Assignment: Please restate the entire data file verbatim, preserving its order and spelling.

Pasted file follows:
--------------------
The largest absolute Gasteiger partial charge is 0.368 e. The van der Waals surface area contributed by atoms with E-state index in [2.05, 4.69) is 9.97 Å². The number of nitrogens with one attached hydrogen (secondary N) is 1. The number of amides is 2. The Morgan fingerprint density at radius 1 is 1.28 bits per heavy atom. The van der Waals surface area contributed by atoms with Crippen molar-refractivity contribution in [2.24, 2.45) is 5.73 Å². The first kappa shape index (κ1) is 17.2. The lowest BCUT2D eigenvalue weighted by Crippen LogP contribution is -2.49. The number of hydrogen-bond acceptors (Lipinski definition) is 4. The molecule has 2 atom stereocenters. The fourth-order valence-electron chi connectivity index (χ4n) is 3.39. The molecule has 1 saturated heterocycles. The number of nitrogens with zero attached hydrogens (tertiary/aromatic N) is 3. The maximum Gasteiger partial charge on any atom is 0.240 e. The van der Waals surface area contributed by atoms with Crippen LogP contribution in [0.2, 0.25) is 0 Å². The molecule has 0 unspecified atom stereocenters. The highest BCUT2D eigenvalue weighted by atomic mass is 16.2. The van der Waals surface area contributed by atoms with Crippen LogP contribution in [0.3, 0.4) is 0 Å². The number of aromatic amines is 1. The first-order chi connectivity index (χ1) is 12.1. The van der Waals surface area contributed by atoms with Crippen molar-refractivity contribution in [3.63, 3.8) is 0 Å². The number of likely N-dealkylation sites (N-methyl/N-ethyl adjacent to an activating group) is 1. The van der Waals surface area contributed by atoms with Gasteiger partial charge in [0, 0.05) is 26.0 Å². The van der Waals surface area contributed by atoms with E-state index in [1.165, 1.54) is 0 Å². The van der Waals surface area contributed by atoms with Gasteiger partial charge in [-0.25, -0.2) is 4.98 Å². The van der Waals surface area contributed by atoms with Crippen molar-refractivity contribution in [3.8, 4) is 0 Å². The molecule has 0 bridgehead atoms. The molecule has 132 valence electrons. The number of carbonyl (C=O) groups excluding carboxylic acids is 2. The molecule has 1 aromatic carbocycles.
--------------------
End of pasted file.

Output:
The largest absolute Gasteiger partial charge is 0.368 e. The van der Waals surface area contributed by atoms with E-state index in [2.05, 4.69) is 9.97 Å². The number of nitrogens with one attached hydrogen (secondary N) is 1. The number of amides is 2. The Morgan fingerprint density at radius 1 is 1.28 bits per heavy atom. The van der Waals surface area contributed by atoms with Crippen molar-refractivity contribution in [2.24, 2.45) is 5.73 Å². The first kappa shape index (κ1) is 17.2. The lowest BCUT2D eigenvalue weighted by Crippen LogP contribution is -2.49. The number of hydrogen-bond acceptors (Lipinski definition) is 4. The molecule has 2 atom stereocenters. The fourth-order valence-electron chi connectivity index (χ4n) is 3.39. The molecule has 1 saturated heterocycles. The number of nitrogens with zero attached hydrogens (tertiary/aromatic N) is 3. The maximum Gasteiger partial charge on any atom is 0.240 e. The van der Waals surface area contributed by atoms with Crippen LogP contribution in [0.2, 0.25) is 0 Å². The molecule has 0 unspecified atom stereocenters. The highest BCUT2D eigenvalue weighted by atomic mass is 16.2. The van der Waals surface area contributed by atoms with Crippen LogP contribution in [0.3, 0.4) is 0 Å². The number of aromatic amines is 1. The first-order chi connectivity index (χ1) is 12.1. The van der Waals surface area contributed by atoms with Crippen molar-refractivity contribution in [3.63, 3.8) is 0 Å². The number of likely N-dealkylation sites (N-methyl/N-ethyl adjacent to an activating group) is 1. The van der Waals surface area contributed by atoms with Gasteiger partial charge in [0, 0.05) is 26.0 Å². The van der Waals surface area contributed by atoms with E-state index in [1.165, 1.54) is 0 Å². The van der Waals surface area contributed by atoms with Gasteiger partial charge in [-0.25, -0.2) is 4.98 Å². The van der Waals surface area contributed by atoms with Crippen molar-refractivity contribution in [3.8, 4) is 0 Å². The molecule has 0 bridgehead atoms. The molecule has 132 valence electrons. The number of carbonyl (C=O) groups excluding carboxylic acids is 2. The molecule has 1 aromatic carbocycles.